Legislation filed to allow bans on certain dogs - KFVS12 News & Weather Cape Girardeau, Carbondale, Poplar Bluff

Legislation filed to allow bans on certain dogs

By Julia Bruck - bioemail

(KFVS) - New efforts are underway that would allow all southern Illinois communities ban certain breeds of dogs.  This comes as a young boy still recovers from a dog attack last summer. But not all appear in favor of the recent bill filed.

Some regulars stop by the Back Door Lounge in Hurst, which just opened. It's empty now, but a few months ago many filled the lounge to raise money for young Winston Bankston. Police say he was attacked by pit bulls while he played in the Bush city park.

"A lot of people, are just they, feel for the family naturally, for the little boy," said Robyn Hart, who works at the Back Door Lounge.   

The Village of Bush is just a few miles from Hurst. Police Chief Ronald Harvel says the attack shook his community. Since then, Harvel says they've stepped up enforcement of leash and other animal laws already on the books.

 "We've raised the fines from $40 to $150 and on a second violation of the animal being out of the animal owner's control results in the animal being taken," Harvel said.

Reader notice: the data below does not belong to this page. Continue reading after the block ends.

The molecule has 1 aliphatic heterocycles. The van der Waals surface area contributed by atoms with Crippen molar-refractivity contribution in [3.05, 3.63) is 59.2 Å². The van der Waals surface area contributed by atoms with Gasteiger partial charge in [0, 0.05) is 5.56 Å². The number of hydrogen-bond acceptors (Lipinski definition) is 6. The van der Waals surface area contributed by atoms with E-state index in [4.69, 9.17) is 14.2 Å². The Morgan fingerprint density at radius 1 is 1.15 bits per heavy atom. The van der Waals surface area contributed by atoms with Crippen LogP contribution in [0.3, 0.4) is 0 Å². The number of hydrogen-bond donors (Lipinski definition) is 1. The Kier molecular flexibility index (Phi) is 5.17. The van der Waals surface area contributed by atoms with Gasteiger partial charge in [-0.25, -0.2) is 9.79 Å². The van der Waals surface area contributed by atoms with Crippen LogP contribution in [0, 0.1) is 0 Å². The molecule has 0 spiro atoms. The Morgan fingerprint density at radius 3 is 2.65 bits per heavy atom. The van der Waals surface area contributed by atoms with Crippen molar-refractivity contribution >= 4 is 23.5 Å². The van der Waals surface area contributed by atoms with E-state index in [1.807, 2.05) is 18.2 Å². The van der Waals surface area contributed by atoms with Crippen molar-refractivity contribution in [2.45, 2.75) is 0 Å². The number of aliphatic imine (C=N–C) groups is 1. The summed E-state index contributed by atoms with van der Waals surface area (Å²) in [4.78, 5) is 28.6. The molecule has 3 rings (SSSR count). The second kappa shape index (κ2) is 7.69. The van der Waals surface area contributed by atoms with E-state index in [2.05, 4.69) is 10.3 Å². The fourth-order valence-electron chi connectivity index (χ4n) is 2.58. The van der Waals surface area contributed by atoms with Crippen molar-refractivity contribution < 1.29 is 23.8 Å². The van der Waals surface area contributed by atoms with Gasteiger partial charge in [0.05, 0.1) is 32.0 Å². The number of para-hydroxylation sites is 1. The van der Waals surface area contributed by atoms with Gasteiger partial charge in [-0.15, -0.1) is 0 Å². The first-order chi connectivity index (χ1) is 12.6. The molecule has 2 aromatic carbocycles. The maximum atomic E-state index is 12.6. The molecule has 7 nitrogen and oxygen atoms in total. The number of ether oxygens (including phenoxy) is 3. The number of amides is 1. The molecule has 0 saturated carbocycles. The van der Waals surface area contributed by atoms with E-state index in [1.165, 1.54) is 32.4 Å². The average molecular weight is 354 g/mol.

Harvel says they'd like to do more, but due to currently Illinois law the community can't ban certain breeds of dogs. Something State Representative John Bradley (D-Marion) wants to change.

"I don't want to see this kind of thing happen again in southern Illinois," Bradley said.

Bradley says right now only some communities in Illinois can ban breed specific dogs. But he wants to give that power to all towns regardless of their form of government.

"All we're trying to do is just give these local communities the ability to governor themselves and if a community wants take drastic steps, in order to protect their communities from vicious dog attacks, then we need to look as a legislator to give the local communities the ability to do that," Bradley said.  

Still at the Back Door Lounge not all agree a ban is the best way to solve the problem.

"I don't see how you can ban a specific dog it's like banning a specific person white or black," Hurst Resident Dale McIntyre said.  

"I'm a firm believer it's the way you raise you animals just like your children. It's how you treat them," Hart added.  

Bradley just filed this bill so it still has a long way to go before it becomes law.  But even it does become law, communities will still vote to ban a specific breed of dog.

Meanwhile, Bankston's family says his wounds are healing better than expected. They add, he's moving in the right direction toward recovery.

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